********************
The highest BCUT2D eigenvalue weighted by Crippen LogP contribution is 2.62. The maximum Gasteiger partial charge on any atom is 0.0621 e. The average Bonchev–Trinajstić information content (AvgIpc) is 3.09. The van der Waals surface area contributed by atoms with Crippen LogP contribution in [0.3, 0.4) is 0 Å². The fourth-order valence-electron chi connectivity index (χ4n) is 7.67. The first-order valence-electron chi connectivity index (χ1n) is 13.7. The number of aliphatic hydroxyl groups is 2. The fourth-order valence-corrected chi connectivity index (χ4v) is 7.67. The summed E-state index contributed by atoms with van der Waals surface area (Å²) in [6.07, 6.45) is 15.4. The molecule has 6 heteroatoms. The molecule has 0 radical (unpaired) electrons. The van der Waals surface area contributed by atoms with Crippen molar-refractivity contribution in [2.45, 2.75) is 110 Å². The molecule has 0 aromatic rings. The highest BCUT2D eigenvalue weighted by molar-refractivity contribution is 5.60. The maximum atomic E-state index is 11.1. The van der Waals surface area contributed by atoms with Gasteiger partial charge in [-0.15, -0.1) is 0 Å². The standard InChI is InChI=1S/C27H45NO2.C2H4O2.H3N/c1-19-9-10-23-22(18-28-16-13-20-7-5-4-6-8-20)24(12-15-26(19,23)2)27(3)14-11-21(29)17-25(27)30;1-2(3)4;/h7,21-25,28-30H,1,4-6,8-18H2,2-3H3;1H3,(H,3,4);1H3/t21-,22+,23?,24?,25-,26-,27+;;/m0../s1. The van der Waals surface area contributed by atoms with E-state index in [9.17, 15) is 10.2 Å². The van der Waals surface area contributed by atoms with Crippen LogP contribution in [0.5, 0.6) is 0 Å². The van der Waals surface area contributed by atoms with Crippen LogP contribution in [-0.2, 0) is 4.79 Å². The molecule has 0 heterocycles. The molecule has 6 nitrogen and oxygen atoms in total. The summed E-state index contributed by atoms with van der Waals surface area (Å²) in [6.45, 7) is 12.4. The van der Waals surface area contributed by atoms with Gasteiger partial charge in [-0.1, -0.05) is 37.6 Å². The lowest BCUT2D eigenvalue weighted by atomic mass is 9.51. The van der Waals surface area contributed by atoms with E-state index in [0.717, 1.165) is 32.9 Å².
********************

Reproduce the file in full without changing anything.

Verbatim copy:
The highest BCUT2D eigenvalue weighted by Crippen LogP contribution is 2.62. The maximum Gasteiger partial charge on any atom is 0.0621 e. The average Bonchev–Trinajstić information content (AvgIpc) is 3.09. The van der Waals surface area contributed by atoms with Crippen LogP contribution in [0.3, 0.4) is 0 Å². The fourth-order valence-electron chi connectivity index (χ4n) is 7.67. The first-order valence-electron chi connectivity index (χ1n) is 13.7. The number of aliphatic hydroxyl groups is 2. The fourth-order valence-corrected chi connectivity index (χ4v) is 7.67. The summed E-state index contributed by atoms with van der Waals surface area (Å²) in [6.07, 6.45) is 15.4. The molecule has 6 heteroatoms. The molecule has 0 radical (unpaired) electrons. The van der Waals surface area contributed by atoms with Crippen molar-refractivity contribution in [2.45, 2.75) is 110 Å². The molecule has 0 aromatic rings. The highest BCUT2D eigenvalue weighted by molar-refractivity contribution is 5.60. The maximum atomic E-state index is 11.1. The van der Waals surface area contributed by atoms with Gasteiger partial charge in [-0.15, -0.1) is 0 Å². The standard InChI is InChI=1S/C27H45NO2.C2H4O2.H3N/c1-19-9-10-23-22(18-28-16-13-20-7-5-4-6-8-20)24(12-15-26(19,23)2)27(3)14-11-21(29)17-25(27)30;1-2(3)4;/h7,21-25,28-30H,1,4-6,8-18H2,2-3H3;1H3,(H,3,4);1H3/t21-,22+,23?,24?,25-,26-,27+;;/m0../s1. The van der Waals surface area contributed by atoms with E-state index in [9.17, 15) is 10.2 Å². The van der Waals surface area contributed by atoms with Crippen LogP contribution in [0.5, 0.6) is 0 Å². The van der Waals surface area contributed by atoms with Crippen LogP contribution in [-0.2, 0) is 4.79 Å². The molecule has 0 heterocycles. The molecule has 6 nitrogen and oxygen atoms in total. The summed E-state index contributed by atoms with van der Waals surface area (Å²) in [6.45, 7) is 12.4. The van der Waals surface area contributed by atoms with Gasteiger partial charge in [-0.1, -0.05) is 37.6 Å². The lowest BCUT2D eigenvalue weighted by atomic mass is 9.51. The van der Waals surface area contributed by atoms with E-state index in [0.717, 1.165) is 32.9 Å².